Enhancing the Client Experience

People don’t stay with a financial services firm because of the brand; they stay because they have forged a relationship with an adviser they trust.

“People do business with people,” said Robert McCann, Vice Chairman and President, Global Private Client Group at Merrill Lynch & Co., Inc., and, despite the massive change going on in the financial services industry, that trait will not change, he predicted, speaking at the Securities Industry and Financial Markets Association (SIFMA) Sales and Marketing Conference, in New York, New York last week.

Therefore, if an adviser merely sells a product, McCann said, he can lose the client as soon as someone else comes along with a better product or who is a better salesman. However, if you as the adviser become an essential partner in your client’s life, if you “have a seat at your client’s kitchen table,” then, you begin a relationship that can last a lifetime.

Improving the Adviser Environment


At Stifel, Nicolaus & Co., Inc., said Ronald Kruszewski, CEO and President of the firm, the center of the business model is the financial advisers; in other words, “the broker is the client.”

Therefore, when looking to enhance the experience, Kruszewski said, also speaking at the conference, Stifel, Nicolaus & Co., Inc., looks to improve the financial advisers’ environment, which will then lead to enhanced and improved service to clients. The business is the same as it was 10 years ago, Kruszewski said, it is “stocks, bonds, and mutual funds.” However, the client experience has to evolve and management of the financial services firms needs to get behind that.

McCann agreed: financial advisers need to think about the evolving needs of their clients and management needs to give them the best tools they need to succeed, he explained. For example. McCann said that Merrill Lynch is investing in technology and working on innovations to enhance the client experience. One area in particular getting attention is that of opening an account. McCann said that it currently takes about 35 minutes to open an account, and it can take longer with a new client for which the adviser doesn’t have any information and has to input it all instead of having some fields automatically populated, as for an existing client. Therefore, Merrill Lynch is working on speeding up the process, so advisers spend less time with their heads down transferring data and more time looking at client, McCann said; all to enhance the client experience.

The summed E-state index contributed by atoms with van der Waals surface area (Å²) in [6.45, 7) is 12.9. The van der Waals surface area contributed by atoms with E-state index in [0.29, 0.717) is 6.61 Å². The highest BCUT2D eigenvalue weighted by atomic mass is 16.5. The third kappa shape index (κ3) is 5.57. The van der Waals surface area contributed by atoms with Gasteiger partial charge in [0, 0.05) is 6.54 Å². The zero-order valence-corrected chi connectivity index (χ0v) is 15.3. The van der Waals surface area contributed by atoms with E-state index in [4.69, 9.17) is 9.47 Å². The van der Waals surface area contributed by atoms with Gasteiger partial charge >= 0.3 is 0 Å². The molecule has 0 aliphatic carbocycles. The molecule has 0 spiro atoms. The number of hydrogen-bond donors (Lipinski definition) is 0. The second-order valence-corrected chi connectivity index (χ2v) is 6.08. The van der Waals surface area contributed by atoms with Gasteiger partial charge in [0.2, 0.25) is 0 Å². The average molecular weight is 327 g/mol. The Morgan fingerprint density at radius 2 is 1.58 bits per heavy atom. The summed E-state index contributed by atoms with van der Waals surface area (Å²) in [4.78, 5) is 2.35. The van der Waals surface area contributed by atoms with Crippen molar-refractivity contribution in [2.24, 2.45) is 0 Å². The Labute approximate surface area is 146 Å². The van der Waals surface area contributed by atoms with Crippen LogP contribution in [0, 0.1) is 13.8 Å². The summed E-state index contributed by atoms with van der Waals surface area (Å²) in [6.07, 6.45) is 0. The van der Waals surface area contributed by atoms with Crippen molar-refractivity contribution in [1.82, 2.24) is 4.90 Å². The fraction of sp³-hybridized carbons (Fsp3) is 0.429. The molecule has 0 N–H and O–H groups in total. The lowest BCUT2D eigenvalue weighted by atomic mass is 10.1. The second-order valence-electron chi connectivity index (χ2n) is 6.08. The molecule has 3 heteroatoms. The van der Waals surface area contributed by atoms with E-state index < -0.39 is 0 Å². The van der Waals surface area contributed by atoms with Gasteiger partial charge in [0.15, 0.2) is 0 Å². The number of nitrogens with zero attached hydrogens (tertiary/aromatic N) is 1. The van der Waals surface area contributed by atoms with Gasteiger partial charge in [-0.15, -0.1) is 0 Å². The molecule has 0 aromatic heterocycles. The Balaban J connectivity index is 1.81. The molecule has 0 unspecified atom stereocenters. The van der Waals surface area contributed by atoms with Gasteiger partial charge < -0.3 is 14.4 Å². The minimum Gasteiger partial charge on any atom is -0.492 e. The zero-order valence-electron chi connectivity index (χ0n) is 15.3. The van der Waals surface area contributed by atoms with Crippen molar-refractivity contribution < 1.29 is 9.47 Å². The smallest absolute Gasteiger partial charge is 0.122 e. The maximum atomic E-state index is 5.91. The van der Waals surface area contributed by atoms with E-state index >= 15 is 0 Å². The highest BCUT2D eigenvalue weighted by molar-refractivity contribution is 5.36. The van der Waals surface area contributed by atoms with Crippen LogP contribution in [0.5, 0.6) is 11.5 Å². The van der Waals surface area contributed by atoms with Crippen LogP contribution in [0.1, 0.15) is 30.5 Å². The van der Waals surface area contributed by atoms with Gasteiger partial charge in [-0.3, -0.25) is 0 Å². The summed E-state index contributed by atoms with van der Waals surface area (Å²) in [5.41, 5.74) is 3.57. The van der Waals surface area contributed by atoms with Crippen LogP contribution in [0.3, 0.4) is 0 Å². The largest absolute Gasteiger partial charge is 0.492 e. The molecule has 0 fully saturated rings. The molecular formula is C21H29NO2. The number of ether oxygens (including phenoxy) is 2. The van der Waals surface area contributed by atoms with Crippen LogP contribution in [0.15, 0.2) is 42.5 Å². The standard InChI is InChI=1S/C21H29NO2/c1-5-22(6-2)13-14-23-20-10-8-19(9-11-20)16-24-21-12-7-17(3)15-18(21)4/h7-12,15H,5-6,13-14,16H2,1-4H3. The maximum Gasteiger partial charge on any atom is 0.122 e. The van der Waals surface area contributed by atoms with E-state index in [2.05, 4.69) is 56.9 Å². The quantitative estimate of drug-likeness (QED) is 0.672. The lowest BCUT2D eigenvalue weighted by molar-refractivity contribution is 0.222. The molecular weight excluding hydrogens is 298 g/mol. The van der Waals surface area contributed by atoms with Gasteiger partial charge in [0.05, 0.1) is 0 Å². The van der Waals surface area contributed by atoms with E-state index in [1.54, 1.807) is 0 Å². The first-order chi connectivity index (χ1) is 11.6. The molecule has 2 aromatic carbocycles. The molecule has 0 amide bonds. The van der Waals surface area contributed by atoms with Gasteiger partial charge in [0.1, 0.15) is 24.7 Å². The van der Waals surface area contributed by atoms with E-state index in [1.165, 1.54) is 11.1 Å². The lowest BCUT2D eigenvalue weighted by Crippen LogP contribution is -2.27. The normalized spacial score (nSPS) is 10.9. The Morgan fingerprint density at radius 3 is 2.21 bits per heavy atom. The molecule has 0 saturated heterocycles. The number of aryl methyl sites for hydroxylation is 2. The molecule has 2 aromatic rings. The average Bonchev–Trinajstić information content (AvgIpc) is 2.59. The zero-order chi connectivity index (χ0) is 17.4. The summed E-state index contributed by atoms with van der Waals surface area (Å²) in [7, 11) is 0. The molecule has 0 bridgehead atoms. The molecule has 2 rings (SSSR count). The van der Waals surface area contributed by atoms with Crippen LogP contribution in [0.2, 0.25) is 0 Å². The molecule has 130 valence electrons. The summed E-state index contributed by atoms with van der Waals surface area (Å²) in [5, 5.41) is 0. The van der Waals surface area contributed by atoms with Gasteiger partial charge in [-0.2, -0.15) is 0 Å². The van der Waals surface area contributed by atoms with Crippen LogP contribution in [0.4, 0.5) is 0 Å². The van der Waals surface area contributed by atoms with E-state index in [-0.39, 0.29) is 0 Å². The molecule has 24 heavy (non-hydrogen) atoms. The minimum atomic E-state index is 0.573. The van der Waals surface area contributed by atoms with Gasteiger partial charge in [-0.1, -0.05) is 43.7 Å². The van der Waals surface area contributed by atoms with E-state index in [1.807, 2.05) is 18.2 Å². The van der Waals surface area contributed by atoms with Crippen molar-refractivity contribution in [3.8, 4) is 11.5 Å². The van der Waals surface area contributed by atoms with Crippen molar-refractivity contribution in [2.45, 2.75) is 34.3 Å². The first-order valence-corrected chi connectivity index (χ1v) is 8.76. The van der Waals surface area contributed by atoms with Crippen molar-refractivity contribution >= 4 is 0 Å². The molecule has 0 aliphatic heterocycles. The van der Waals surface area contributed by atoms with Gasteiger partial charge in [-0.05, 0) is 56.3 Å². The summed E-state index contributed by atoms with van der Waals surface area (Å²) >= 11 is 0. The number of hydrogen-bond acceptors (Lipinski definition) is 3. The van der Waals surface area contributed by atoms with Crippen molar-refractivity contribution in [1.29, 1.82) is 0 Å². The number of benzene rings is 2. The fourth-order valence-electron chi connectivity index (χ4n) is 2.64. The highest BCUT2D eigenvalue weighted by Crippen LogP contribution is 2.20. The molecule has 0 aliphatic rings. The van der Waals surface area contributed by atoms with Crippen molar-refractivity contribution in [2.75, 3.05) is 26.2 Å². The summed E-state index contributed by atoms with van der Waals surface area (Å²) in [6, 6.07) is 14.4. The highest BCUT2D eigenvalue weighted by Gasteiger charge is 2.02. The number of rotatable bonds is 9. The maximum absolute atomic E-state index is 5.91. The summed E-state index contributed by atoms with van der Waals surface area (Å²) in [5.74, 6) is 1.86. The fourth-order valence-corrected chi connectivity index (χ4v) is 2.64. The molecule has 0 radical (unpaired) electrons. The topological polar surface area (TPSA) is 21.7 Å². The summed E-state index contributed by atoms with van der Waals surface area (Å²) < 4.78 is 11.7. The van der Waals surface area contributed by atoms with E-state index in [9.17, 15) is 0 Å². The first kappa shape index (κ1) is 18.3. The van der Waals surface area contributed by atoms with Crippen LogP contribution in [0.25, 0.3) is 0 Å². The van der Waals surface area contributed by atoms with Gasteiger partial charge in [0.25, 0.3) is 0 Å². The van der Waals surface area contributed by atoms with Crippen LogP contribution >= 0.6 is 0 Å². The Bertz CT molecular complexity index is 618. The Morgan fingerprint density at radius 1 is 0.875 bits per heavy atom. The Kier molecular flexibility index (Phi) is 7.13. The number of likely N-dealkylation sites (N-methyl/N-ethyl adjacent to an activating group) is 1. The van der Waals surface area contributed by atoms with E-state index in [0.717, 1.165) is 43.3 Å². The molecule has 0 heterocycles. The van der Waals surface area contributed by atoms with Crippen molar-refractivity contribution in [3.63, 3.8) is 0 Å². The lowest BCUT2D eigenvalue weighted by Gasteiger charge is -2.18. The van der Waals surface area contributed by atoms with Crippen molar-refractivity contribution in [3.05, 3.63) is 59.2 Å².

“If the end client doesn’t win, there is no reason for the rest of us to exist,” McCann said.

Client Change


Globalization has hit the financial services industry hard, McCann commented, and this has changed who the clients are and who the clients are likely to be. It also affects how clients interact with their advisers.

Wealth is being generated in new areas, McCann said, “in places we never anticipated.” The industry is also seeing wealth creation that appears to have no boundaries. Citing products such as Myspace, YouTube, and Facebook (all founded by people in their twenties) as extreme examples, McCann said the wealthy are getting younger and are more global.

The fast pace of change and new demographic offer a set of opportunities, McCann said, and it is important to “make sure that we stay ahead of the curve [because] we can become dated very quickly.”